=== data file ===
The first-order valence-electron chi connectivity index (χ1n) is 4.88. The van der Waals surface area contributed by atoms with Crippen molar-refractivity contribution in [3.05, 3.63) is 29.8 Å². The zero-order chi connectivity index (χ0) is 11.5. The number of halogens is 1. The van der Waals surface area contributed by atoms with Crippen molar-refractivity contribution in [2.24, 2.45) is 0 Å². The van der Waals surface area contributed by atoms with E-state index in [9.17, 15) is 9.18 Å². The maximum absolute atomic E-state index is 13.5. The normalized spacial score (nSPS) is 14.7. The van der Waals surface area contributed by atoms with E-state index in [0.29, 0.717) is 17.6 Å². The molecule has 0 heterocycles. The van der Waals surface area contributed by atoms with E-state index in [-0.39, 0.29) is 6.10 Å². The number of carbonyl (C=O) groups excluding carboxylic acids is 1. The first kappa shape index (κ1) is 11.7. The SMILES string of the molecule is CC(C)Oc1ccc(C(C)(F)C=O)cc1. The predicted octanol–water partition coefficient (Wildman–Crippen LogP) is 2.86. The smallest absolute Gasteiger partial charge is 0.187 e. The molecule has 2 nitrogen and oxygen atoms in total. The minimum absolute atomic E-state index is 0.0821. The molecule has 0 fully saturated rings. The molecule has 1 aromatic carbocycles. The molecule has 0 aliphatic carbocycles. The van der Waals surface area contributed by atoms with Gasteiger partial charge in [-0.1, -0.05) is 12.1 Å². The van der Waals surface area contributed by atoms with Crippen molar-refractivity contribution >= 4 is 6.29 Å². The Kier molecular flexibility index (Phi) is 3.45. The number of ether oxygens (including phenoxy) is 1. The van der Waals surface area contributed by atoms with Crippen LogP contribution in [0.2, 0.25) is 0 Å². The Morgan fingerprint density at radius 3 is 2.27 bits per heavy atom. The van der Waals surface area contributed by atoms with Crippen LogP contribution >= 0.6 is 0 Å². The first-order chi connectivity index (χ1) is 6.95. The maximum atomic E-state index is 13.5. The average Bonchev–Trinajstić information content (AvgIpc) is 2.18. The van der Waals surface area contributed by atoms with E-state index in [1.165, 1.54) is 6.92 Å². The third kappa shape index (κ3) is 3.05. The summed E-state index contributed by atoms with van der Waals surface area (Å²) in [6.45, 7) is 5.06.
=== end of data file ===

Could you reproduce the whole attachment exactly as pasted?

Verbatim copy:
The first-order valence-electron chi connectivity index (χ1n) is 4.88. The van der Waals surface area contributed by atoms with Crippen molar-refractivity contribution in [3.05, 3.63) is 29.8 Å². The zero-order chi connectivity index (χ0) is 11.5. The number of halogens is 1. The van der Waals surface area contributed by atoms with Crippen molar-refractivity contribution in [2.24, 2.45) is 0 Å². The van der Waals surface area contributed by atoms with E-state index in [9.17, 15) is 9.18 Å². The maximum absolute atomic E-state index is 13.5. The normalized spacial score (nSPS) is 14.7. The van der Waals surface area contributed by atoms with E-state index in [0.29, 0.717) is 17.6 Å². The molecule has 0 heterocycles. The van der Waals surface area contributed by atoms with E-state index in [-0.39, 0.29) is 6.10 Å². The number of carbonyl (C=O) groups excluding carboxylic acids is 1. The first kappa shape index (κ1) is 11.7. The SMILES string of the molecule is CC(C)Oc1ccc(C(C)(F)C=O)cc1. The predicted octanol–water partition coefficient (Wildman–Crippen LogP) is 2.86. The smallest absolute Gasteiger partial charge is 0.187 e. The molecule has 2 nitrogen and oxygen atoms in total. The minimum absolute atomic E-state index is 0.0821. The molecule has 0 fully saturated rings. The molecule has 1 aromatic carbocycles. The molecule has 0 aliphatic carbocycles. The van der Waals surface area contributed by atoms with Gasteiger partial charge in [-0.1, -0.05) is 12.1 Å². The van der Waals surface area contributed by atoms with Crippen molar-refractivity contribution >= 4 is 6.29 Å². The Kier molecular flexibility index (Phi) is 3.45. The number of ether oxygens (including phenoxy) is 1. The van der Waals surface area contributed by atoms with Crippen LogP contribution in [0.2, 0.25) is 0 Å². The Morgan fingerprint density at radius 3 is 2.27 bits per heavy atom. The van der Waals surface area contributed by atoms with Crippen LogP contribution >= 0.6 is 0 Å². The first-order chi connectivity index (χ1) is 6.95. The maximum atomic E-state index is 13.5. The average Bonchev–Trinajstić information content (AvgIpc) is 2.18. The van der Waals surface area contributed by atoms with E-state index in [1.165, 1.54) is 6.92 Å². The third kappa shape index (κ3) is 3.05. The summed E-state index contributed by atoms with van der Waals surface area (Å²) in [6.45, 7) is 5.06.